Suitable buffering agents include: acetic acid and a salt (1-2% w/v); citric acid and a salt (1-3% w/v); boric acid and a salt (0.5-2.5% w/v); and phosphoric acid and a salt (0.8-2% w/v). Suitable preservatives include benzalkonium chloride (0.003-0.03% w/v); chlorobutanol (0.3-0.9% w/v); parabens (0.01-0.25% w/v) and thimerosal (0.0040.02% w/v).
Pharmaceutical formulations for parenteral administration include aqueous solutions of the active compounds in water-soluble form. Additionally, suspensions of the active compounds may be prepared as appropiate oily injection suspensionls. Suitable lipophilic solvents or vehicles include fatty oils such as sesame oil, or synthetic fatty acid esters, such as ethyl oleate or triglycerides, or liposomes. Aqueous injection suspensions may contain substances which increase the viscosity of the suspension, such as sodium carboxymethyl cellulose, sorbitol or dextran. Optionally, the suspension may also contain suitable stabilizes or agents which increase the solubility of the compounds to allow for the preparation of highly concentrated solutions. Another suitable compound for sustained release delivery is GELFOAM, a commercially available product consisting of modified collagen fibers.
Alternatively, the active compounds may be in powder form for constitution with a suitable vehicle, e.g., sterile pyrogen-free water, before use.
The pharmaceutical compositions also may comprise suitable solid or gel phase carriers or excipients. Examples of such carriers or excipients include but are not limited to calcium carbonate, calcium phosphate, various sugars, starches, cellulose derivatives, gelatin, and polymers such as polyethylene glycols.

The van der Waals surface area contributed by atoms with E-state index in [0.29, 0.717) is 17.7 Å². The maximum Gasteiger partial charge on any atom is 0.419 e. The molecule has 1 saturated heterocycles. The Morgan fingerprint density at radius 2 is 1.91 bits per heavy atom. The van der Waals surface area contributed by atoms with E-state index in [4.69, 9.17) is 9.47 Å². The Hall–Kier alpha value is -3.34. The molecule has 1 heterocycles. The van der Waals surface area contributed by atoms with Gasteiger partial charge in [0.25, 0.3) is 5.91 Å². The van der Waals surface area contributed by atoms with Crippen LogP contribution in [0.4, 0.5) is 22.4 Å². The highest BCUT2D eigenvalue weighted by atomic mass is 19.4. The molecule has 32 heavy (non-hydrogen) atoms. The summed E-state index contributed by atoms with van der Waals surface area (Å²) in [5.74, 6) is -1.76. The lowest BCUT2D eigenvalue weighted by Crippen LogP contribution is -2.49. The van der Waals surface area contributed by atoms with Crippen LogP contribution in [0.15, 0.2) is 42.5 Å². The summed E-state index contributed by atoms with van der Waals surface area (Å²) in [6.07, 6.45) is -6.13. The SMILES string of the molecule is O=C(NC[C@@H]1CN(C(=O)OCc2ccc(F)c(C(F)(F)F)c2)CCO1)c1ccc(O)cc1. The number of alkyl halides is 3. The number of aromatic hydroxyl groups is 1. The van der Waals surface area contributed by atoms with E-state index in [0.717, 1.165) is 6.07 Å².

The immunostimulatory nucleic acid and therapeutic formulations can be administered on fixed schedules or in different temporal relationships to one another. The various combinations have many advantages over the prior art methods.
Immunostimulatory nucleic acid and therapeutic formulation may be administered by any ordinary route for administering medications. Depending upon the type of disorder to be treated, immunostimulatory nucleic acids and therapeutic formulations may be inhaled, ingested or administered by systemic routes. Systemic routes include oral and parenteral. Inhaled medications are preferred in some embodiments because of the direct delivery to the lung, particularly in the treatment of respiratory disease or lung cancer. Several types of metered dose inhalers are regularly used for administration by inhalation. These types of devices include metered dose inhalers (MDI), breath-actuated MDI, dry powder inhaler (DPI), spacer/holding chambers in combination with MDI, and nebulizers. Preferred routes of administration include but are not limited to oral, parenteral, intramuscular, intranasal, intratracheal, intrathecal, intravenous, inhalation, ocular, vaginal, and rectal.
For use in therapy, an effective amount of the immunostimulatory nucleic acid and therapeutic formulation can be administered to a subject by any mode that delivers the nucleic acid to the affected organ or tissue, or alternatively to the immune system. “Administering” the pharmaceutical composition of the present invention may be accomplished by any means known to the skilled artis. Preferred routes of administration include but are not limited to oral, parenteral, intramuscular, subcutaneous, intranasal, intratracheal, inhalation, ocular, vaginal, and rectal.